> our title:
Afghan Army Begins to Operate ScanEagle UAVs
> original title:
ScanEagle Unmanned Aerial Vehicles Enhance Intelligence Capability for Afghanistan
(Source: US Army; issued April 18, 2016)
A ScanEagle prepared for launch in Helmand, Afghanistan. The ScanEagle will provide the Afghan National Army with airborne intelligence, surveillance and reconnaissance capability. (US Army photo)
The Helmand ScanEagle site is the first of eight in Afghanistan that will be operational in the next two and a half years.
“The ScanEagle systems provide the Afghan National Army with airborne ISR [intelligence, surveillance and reconnaissance] capability, so they can see the battlefield from a different perspective,” said U.S. Army Maj. Jason White, deputy ScanEagle advisor, ISR Capabilities Integration Cell, Combined Security Transition Command-Afghanistan. “Before this technology, they relied on human and signals intelligence. The ScanEagle systems considerably increase their intelligence collection and reconnaissance ability.
“The Afghan National Army is now able to see enemy movements and can visualize enemy tactics,” added White, who hails from San Diego, California. “This technology helps them better prepare their troops.”
Another ScanEagle system became operational this month at the training center in Mazar-e Sharif, where classroom training for future ScanEagle operators is conducted.
Members of the Afghan National Army led construction at both sites. The 215th Engineering Kandak built the Helmand site, and in Mazar-e Sharif, the 209th Engineering Kandak renovated the classroom and the Afghan National Army Engineering School constructed the launch and recovery site.
“The Afghan National Army was critical in building the ScanEagle facilities,” said U.S. Army Col. Thomas J. Tickner, director, CSTC-A Combined Joint-Engineer, of Wayne, Pennsylvania. “The engineering kandaks immediately stepped up to help their fellow soldiers by providing the necessary skills and materials to construct the sites.”
“While coalition field service representatives are augmenting ScanEagle operations now, the Afghan National Army is expected to take over after the last class of initial trainees completes schooling in May 2018,” said U.S. Air Force Maj. Erin Tedesco, a Tampa, Florida native, who serves as lead ScanEagle advisor.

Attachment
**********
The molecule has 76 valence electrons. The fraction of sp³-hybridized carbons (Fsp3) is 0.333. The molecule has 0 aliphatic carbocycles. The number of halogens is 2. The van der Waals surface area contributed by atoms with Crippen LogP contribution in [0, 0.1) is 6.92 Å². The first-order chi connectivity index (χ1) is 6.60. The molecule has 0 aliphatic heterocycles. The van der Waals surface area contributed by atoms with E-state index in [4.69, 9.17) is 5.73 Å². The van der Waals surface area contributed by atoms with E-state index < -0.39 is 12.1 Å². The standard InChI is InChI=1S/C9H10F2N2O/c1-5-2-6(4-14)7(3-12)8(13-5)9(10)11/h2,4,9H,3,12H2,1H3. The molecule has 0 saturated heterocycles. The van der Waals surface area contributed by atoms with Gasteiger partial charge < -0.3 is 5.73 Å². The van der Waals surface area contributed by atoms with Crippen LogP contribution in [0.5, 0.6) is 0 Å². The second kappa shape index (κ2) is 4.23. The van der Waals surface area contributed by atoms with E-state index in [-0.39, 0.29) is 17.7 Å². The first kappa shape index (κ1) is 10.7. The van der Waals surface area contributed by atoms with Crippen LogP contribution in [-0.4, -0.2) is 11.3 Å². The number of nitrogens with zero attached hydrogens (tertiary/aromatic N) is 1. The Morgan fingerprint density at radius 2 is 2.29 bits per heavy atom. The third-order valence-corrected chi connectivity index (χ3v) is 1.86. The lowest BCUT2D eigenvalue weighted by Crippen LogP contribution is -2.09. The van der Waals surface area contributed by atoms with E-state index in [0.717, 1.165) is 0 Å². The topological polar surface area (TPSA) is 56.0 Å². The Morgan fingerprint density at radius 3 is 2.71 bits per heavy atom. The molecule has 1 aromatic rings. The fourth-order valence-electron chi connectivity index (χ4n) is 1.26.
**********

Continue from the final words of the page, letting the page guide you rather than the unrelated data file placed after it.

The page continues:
Six months later, when the first class of Afghan National Army ScanEagle instructors complete their educational requirements, both training and operations will be completely manned by the Afghan National Army, added Tedesco.
Afghan National Army 1st Lt. Sohrab Hakimi, of Faryab Province, attended a month-long training on ScanEagle in the United States in order to work with the systems.
“We learned how to be a mission commander and how to use the data from the ScanEagle systems,” said Hakimi. “We studied how to work with the pilots, and trained on how to coordinate missions with air traffic controllers since we are responsible for tower clearance.”
While only operating on the system for just over one week, Hakimi said that he has already seen benefits from implementation of the new surveillance system.
“This technology is important for the Afghan National Army so we can better support troops on the ground,” said Hakimi.
White and the ScanEagle field service representatives coordinate the area for surveillance with the mission commanders, including Hakimi, who work closely with the Afghan National Army intelligence cell.
“Then we plan our flight route, clear the airspace and figure out logistics,” said White, adding that logistics included the timing of the mission and the amount of fuel needed in order to maximize flight efficiency. “ScanEagle is based on an autopilot system, so we program where it flies, and we can manually make edits if necessary.”
White said the systems consist of two operational cameras; a daytime electro-optic camera with high-definition zoom capability. For nighttime operations, there is an infrared camera that is very sensitive to movement and heat.
“The enemy also has a lot of activity at night and now we can see their movements,” said Afghan National Army Capt. Torab Ajiz, of Laghman Province, another mission commander.
“After reviewing ScanEagle data we can plan a mission,” said Ajiz. “Then we are ready for our job and can take on the enemy.”